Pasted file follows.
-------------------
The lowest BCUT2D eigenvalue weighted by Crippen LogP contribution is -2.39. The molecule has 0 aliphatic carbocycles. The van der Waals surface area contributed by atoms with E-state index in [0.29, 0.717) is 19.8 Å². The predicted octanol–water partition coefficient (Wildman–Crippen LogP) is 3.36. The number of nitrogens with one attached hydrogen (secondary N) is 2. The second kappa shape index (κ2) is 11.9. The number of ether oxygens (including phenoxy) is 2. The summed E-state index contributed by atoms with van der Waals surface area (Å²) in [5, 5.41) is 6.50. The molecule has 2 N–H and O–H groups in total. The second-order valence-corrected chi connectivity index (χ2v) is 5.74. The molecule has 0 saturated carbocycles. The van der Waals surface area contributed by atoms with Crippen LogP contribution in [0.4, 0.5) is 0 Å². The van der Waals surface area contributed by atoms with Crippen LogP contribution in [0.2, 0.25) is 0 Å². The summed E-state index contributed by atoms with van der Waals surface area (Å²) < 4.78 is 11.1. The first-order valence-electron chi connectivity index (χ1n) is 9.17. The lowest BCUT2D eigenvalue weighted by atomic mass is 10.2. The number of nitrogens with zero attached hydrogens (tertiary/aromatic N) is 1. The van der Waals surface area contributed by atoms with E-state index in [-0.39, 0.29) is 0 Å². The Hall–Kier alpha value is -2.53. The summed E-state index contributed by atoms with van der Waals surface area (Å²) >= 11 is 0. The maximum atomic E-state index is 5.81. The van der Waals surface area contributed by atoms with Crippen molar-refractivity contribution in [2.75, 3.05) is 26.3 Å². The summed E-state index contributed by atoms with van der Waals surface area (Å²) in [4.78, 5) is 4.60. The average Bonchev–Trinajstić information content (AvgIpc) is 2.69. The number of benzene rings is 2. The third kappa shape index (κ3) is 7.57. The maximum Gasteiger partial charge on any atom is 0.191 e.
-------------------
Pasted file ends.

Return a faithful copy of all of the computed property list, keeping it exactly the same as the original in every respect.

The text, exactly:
The lowest BCUT2D eigenvalue weighted by Crippen LogP contribution is -2.39. The molecule has 0 aliphatic carbocycles. The van der Waals surface area contributed by atoms with E-state index in [0.29, 0.717) is 19.8 Å². The predicted octanol–water partition coefficient (Wildman–Crippen LogP) is 3.36. The number of nitrogens with one attached hydrogen (secondary N) is 2. The second kappa shape index (κ2) is 11.9. The number of ether oxygens (including phenoxy) is 2. The summed E-state index contributed by atoms with van der Waals surface area (Å²) in [5, 5.41) is 6.50. The molecule has 2 N–H and O–H groups in total. The second-order valence-corrected chi connectivity index (χ2v) is 5.74. The molecule has 0 saturated carbocycles. The van der Waals surface area contributed by atoms with Crippen LogP contribution in [0.4, 0.5) is 0 Å². The van der Waals surface area contributed by atoms with Crippen LogP contribution in [0.2, 0.25) is 0 Å². The summed E-state index contributed by atoms with van der Waals surface area (Å²) < 4.78 is 11.1. The first-order valence-electron chi connectivity index (χ1n) is 9.17. The lowest BCUT2D eigenvalue weighted by atomic mass is 10.2. The number of nitrogens with zero attached hydrogens (tertiary/aromatic N) is 1. The van der Waals surface area contributed by atoms with E-state index in [-0.39, 0.29) is 0 Å². The Hall–Kier alpha value is -2.53. The summed E-state index contributed by atoms with van der Waals surface area (Å²) >= 11 is 0. The maximum atomic E-state index is 5.81. The van der Waals surface area contributed by atoms with Crippen molar-refractivity contribution in [2.75, 3.05) is 26.3 Å². The summed E-state index contributed by atoms with van der Waals surface area (Å²) in [4.78, 5) is 4.60. The average Bonchev–Trinajstić information content (AvgIpc) is 2.69. The number of benzene rings is 2. The third kappa shape index (κ3) is 7.57. The maximum Gasteiger partial charge on any atom is 0.191 e.